“Annie has once before done the same thing. In fact once she was a bride; twice she has been a groom. Once she had a husband and twice has she had a wife. Once she was a widow, once a widower and now she is a husband again.” – Daily Illinois State journal, Friday 22nd July 1892.

The Jazz age

By the 1920s Music Hall and Vaudeville were in decline due to the advent of cinema as well as the American Depression. Social norms and gender identity continued to be challenged in other ways – step in Gladys Bentley.

A hugely talented jazz pianist and singer, Bentley began her career as a nightclub singer in a gay speakeasy in Harlem.

Gladys_Bentley_2

Gladys Bentley (Source)

Openly lesbian, Bentley was big, bold and irreverent. She performed dressed in a white tuxedo and top hat, sang raunchy songs backed up by a chorus line of drag queens and flirted wildly with the women in the audience. She even claimed to have married another woman (unnamed).

The rise of McCarthyism in America meant that Gladys Bentley had to tone down her act. She began to wear dresses, married a man and, even more tragically, attempted to ‘cure’ herself of homosexuality.

Bentley was not the only LGBT woman to come out of the Harlem Renaissance. Other popular Jazz singers included Bessie Smith and Ma Rainey, both of whom had relationships with other women.

Stonewall

On 28th June 1969, the New York police carried out a raid on the Stonewall Inn, a notorious

Stonewall_Inn_1969

The Stonewall Inn (Source)

gay nightclub. This was not the first raid of its kind, but this time would be very different. As crowds outside began to congregate, chanting ‘gay power’ and booing the police, the mood changed.

Things began to escalate when a woman – described by witnesses as a ‘typical New York butch’ was escorted into a police wagon from which she repeatedly escaped, running back into the crowd each time. She had been hit on the head with a police baton and was bleeding from the wound as she wrestled with the officers attempting to subdue her and yelled at the crowd; “Why don’t you guys do something?!”

This moment is described as a turning point in the Stonewall rebellion, as once the woman was finally thrown into the wagon, the crowd went ‘berserk’.

“It was a rebellion, it was an uprising, it was a civil rights disobedience — it wasn’t no damn riot.” – Stormé DeLarverie

Since that night, the woman has been called ‘the Rosa Parks of the gay community’ and has been identified by witnesses and by herself as Stormé DeLarverie, a butch lesbian drag performer.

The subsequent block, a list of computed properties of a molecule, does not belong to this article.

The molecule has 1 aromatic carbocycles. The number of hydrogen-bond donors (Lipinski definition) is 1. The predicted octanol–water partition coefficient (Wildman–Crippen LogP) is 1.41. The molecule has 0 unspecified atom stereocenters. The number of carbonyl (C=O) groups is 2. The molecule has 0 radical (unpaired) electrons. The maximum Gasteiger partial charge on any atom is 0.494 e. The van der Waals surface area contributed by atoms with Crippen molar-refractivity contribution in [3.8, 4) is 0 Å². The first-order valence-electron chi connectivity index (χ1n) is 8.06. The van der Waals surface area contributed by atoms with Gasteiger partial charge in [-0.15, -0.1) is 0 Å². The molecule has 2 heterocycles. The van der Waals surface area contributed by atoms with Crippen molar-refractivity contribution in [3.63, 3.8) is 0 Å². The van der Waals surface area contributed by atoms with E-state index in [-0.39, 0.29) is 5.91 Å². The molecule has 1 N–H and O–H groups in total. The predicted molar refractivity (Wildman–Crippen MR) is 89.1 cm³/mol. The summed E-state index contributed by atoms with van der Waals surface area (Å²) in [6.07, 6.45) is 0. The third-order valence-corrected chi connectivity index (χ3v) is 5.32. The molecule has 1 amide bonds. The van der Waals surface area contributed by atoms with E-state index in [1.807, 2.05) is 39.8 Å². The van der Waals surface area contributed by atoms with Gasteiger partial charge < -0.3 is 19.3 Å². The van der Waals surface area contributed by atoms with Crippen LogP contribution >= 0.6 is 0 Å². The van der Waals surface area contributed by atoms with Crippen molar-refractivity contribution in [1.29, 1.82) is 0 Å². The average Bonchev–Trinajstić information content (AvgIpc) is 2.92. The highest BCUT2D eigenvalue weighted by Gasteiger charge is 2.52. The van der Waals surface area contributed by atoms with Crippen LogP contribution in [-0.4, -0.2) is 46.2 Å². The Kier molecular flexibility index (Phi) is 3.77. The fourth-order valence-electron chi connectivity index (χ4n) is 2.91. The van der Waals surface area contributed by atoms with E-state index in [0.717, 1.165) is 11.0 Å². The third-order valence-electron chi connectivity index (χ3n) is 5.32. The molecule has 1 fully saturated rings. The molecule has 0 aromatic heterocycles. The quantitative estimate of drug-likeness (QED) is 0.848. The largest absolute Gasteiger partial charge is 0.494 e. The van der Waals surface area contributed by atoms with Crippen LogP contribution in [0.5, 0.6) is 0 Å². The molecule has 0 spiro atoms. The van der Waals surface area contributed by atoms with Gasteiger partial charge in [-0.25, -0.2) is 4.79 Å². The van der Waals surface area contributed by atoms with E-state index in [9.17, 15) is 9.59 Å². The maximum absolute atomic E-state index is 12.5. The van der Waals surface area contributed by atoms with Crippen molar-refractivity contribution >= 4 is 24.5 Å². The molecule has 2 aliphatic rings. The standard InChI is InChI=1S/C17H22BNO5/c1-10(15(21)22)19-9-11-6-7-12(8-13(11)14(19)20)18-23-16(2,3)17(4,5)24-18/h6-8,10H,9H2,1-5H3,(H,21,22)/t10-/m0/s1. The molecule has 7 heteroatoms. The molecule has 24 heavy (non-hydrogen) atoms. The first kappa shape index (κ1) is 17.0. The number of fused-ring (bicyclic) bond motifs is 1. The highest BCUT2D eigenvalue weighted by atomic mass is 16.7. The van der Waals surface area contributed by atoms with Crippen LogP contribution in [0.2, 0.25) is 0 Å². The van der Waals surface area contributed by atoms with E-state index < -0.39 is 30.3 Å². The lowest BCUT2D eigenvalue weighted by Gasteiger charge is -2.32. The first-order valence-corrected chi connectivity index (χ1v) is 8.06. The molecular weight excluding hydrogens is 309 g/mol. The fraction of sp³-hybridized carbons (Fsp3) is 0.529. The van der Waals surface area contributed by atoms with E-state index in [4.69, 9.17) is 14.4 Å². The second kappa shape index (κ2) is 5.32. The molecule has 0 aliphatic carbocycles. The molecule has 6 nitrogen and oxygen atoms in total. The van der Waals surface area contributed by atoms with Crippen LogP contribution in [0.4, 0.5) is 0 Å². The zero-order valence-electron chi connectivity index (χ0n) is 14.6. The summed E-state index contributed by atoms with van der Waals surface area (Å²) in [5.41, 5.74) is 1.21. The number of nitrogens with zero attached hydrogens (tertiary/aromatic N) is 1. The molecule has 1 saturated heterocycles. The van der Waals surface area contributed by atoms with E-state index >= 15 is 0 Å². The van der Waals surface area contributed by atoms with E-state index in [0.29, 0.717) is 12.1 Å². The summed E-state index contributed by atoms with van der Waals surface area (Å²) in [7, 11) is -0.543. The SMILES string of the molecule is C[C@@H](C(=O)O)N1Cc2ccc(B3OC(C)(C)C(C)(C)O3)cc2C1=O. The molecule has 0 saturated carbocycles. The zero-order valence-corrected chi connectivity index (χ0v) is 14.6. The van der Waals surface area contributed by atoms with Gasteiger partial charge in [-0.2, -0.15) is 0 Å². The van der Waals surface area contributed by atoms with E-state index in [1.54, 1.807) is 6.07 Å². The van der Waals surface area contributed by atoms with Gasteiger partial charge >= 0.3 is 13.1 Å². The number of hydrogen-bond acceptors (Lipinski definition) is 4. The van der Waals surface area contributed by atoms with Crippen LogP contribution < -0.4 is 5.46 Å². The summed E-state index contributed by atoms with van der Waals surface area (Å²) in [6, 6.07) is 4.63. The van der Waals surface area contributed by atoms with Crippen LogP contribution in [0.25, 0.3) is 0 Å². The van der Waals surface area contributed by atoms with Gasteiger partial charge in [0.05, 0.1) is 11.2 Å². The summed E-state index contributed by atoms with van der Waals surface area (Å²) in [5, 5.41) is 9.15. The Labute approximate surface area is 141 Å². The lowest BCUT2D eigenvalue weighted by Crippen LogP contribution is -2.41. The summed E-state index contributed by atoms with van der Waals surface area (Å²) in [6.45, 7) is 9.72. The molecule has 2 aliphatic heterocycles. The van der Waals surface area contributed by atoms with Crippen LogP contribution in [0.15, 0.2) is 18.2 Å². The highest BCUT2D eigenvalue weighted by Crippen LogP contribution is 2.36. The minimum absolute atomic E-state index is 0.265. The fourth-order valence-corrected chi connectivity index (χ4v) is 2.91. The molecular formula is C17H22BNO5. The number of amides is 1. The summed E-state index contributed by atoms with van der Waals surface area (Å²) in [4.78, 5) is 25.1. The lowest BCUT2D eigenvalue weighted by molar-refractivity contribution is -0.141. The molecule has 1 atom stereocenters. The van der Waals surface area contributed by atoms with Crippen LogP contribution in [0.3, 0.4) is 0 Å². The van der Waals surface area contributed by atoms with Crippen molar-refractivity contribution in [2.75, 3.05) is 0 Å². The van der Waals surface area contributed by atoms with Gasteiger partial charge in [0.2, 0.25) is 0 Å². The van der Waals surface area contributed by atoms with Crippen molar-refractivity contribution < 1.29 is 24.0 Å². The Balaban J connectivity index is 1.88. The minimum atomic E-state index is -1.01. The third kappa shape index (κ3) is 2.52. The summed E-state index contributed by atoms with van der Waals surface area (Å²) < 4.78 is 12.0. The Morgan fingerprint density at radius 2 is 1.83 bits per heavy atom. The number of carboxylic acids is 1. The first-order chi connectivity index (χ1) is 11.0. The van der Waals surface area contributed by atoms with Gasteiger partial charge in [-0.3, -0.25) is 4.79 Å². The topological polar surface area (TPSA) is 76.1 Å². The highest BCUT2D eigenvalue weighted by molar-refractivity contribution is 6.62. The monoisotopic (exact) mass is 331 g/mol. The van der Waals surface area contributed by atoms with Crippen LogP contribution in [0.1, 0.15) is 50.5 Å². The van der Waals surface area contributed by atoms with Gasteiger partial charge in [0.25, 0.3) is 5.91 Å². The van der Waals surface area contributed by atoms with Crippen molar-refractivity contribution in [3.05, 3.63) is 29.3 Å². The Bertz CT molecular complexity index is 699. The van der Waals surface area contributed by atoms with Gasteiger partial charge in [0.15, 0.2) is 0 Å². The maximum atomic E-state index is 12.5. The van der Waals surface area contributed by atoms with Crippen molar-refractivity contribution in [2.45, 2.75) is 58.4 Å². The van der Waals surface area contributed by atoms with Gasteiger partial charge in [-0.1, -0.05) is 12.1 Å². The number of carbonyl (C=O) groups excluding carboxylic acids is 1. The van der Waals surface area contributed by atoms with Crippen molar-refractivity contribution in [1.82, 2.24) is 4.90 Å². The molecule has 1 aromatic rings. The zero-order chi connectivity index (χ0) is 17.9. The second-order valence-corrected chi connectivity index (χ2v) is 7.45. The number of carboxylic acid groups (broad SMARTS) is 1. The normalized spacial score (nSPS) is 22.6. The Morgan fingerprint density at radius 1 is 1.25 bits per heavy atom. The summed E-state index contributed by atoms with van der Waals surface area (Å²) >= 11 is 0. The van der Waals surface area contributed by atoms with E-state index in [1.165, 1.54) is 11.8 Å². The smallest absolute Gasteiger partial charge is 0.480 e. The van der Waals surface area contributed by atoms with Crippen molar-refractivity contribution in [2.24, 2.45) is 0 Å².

Stormé_DeLarverie

DeLarverie (Source)

“Nobody knows who threw the first punch, but it’s rumoured that she did, and she said she did,’ – Ms. Cannistraci, owner of the Village lesbian bar Henrietta Hudson.

DeLarverie had already made a name for herself on the entertainment circuit as a drag king, and had been photographed by Diane Arbus. She performed as part of the Jewel Box Revue, America’s first racially integrated drag revue during the ‘50s and ‘60s.

Even after Stonewall, Stormé DeLarverie continued to serve New York’s LGBT community. In the ‘80s and ‘90s she worked as a bouncer in various lesbian bars and was also the Chief of Security and later Vice President of the Stonewall Veterans Association.

“Ms. DeLarverie roamed lower Seventh and Eighth Avenues and points between into her 80s, patrolling the sidewalks and checking in at lesbian bars. She was on the lookout for what she called “ugliness”: any form of intolerance, bullying or abuse of her “baby girls”. … She literally walked the streets of downtown Manhattan like a gay superhero.” – DeLarverie’s obituary in The New York Times (2014)


In Fiction:

  • The 2004 film Stage Beauty directed by Richard Eyre fictionalises the life of Edward Kynaston a restoration era actor who played women’s parts. Clare Danes plays a young woman who aspires to be an actress.
  • A lesbian relationship between two Victorian male impersonators is central to the plot of Tipping the Velvet by Sarah Waters, which was also made into a TV miniseries in 2003.
  • 1982 film Victor Victoria set in 1930s Paris and Starring Julie Andrews as a male impersonator. Andrews had met Ella Shields while she was still alive and likely used her as inspiration.

References:

http://www.vam.ac.uk/content/articles/v/vesta-tilley/

http://queermusicheritage.com/drag-SH-hindle.html

Male Impersonation in the Music Hall: the Case of Vesta Tilley

On Wikipedia: